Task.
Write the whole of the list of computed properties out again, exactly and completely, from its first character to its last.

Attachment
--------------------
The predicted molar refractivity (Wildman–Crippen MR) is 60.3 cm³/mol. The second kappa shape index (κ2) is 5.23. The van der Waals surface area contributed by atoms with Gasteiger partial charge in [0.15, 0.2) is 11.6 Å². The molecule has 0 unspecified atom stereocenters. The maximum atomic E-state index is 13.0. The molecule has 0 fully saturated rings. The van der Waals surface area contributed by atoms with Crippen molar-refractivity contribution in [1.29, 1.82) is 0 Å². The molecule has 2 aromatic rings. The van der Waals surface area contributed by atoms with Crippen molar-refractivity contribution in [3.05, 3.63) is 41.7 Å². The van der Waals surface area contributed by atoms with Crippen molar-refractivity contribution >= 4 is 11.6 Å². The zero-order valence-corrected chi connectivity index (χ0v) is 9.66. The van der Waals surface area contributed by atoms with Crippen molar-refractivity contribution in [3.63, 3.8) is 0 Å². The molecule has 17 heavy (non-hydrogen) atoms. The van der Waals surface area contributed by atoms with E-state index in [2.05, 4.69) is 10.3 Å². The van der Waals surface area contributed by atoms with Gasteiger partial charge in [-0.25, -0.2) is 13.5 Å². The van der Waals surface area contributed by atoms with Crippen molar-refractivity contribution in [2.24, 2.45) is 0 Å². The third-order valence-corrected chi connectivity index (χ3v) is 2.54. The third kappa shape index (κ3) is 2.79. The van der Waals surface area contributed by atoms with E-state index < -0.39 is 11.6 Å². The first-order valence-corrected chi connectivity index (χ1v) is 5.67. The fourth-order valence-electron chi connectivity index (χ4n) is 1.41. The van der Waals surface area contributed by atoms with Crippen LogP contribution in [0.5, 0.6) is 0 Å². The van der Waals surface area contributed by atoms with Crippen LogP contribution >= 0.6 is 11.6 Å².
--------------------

The predicted molar refractivity (Wildman–Crippen MR) is 60.3 cm³/mol. The second kappa shape index (κ2) is 5.23. The van der Waals surface area contributed by atoms with Gasteiger partial charge in [0.15, 0.2) is 11.6 Å². The molecule has 0 unspecified atom stereocenters. The maximum atomic E-state index is 13.0. The molecule has 0 fully saturated rings. The van der Waals surface area contributed by atoms with Crippen molar-refractivity contribution in [1.29, 1.82) is 0 Å². The molecule has 2 aromatic rings. The van der Waals surface area contributed by atoms with Crippen molar-refractivity contribution in [3.05, 3.63) is 41.7 Å². The van der Waals surface area contributed by atoms with Crippen molar-refractivity contribution >= 4 is 11.6 Å². The zero-order valence-corrected chi connectivity index (χ0v) is 9.66. The van der Waals surface area contributed by atoms with Crippen molar-refractivity contribution in [3.63, 3.8) is 0 Å². The molecule has 17 heavy (non-hydrogen) atoms. The van der Waals surface area contributed by atoms with E-state index in [2.05, 4.69) is 10.3 Å². The van der Waals surface area contributed by atoms with Gasteiger partial charge in [-0.25, -0.2) is 13.5 Å². The van der Waals surface area contributed by atoms with Crippen molar-refractivity contribution in [2.24, 2.45) is 0 Å². The third-order valence-corrected chi connectivity index (χ3v) is 2.54. The third kappa shape index (κ3) is 2.79. The van der Waals surface area contributed by atoms with E-state index < -0.39 is 11.6 Å². The first-order valence-corrected chi connectivity index (χ1v) is 5.67. The fourth-order valence-electron chi connectivity index (χ4n) is 1.41. The van der Waals surface area contributed by atoms with Crippen LogP contribution in [0.5, 0.6) is 0 Å². The van der Waals surface area contributed by atoms with Crippen LogP contribution >= 0.6 is 11.6 Å².